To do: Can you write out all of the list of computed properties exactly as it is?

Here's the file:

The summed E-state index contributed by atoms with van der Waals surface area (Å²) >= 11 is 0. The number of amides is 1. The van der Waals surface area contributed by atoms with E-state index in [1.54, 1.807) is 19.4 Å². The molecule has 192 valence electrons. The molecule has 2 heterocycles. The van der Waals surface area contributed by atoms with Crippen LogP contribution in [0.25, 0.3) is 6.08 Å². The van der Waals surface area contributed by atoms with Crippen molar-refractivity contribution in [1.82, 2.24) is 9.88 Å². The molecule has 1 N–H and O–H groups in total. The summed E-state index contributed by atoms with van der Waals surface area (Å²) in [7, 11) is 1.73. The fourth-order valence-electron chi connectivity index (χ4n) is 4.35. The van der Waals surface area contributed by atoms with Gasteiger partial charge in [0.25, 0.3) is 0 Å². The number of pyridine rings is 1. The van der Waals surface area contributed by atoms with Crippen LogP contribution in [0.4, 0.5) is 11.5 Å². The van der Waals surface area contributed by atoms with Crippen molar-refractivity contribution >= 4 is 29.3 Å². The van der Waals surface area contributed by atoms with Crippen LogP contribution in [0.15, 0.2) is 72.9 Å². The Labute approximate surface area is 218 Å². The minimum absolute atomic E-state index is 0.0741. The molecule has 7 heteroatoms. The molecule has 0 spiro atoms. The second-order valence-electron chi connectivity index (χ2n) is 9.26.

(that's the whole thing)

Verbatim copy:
The summed E-state index contributed by atoms with van der Waals surface area (Å²) >= 11 is 0. The number of amides is 1. The van der Waals surface area contributed by atoms with E-state index in [1.54, 1.807) is 19.4 Å². The molecule has 192 valence electrons. The molecule has 2 heterocycles. The van der Waals surface area contributed by atoms with Crippen LogP contribution in [0.25, 0.3) is 6.08 Å². The van der Waals surface area contributed by atoms with Crippen molar-refractivity contribution in [1.82, 2.24) is 9.88 Å². The molecule has 1 N–H and O–H groups in total. The summed E-state index contributed by atoms with van der Waals surface area (Å²) in [7, 11) is 1.73. The fourth-order valence-electron chi connectivity index (χ4n) is 4.35. The van der Waals surface area contributed by atoms with Gasteiger partial charge in [0.25, 0.3) is 0 Å². The number of pyridine rings is 1. The van der Waals surface area contributed by atoms with Crippen LogP contribution in [0.4, 0.5) is 11.5 Å². The van der Waals surface area contributed by atoms with Crippen molar-refractivity contribution >= 4 is 29.3 Å². The van der Waals surface area contributed by atoms with Crippen LogP contribution in [0.15, 0.2) is 72.9 Å². The Labute approximate surface area is 218 Å². The minimum absolute atomic E-state index is 0.0741. The molecule has 7 heteroatoms. The molecule has 0 spiro atoms. The second-order valence-electron chi connectivity index (χ2n) is 9.26.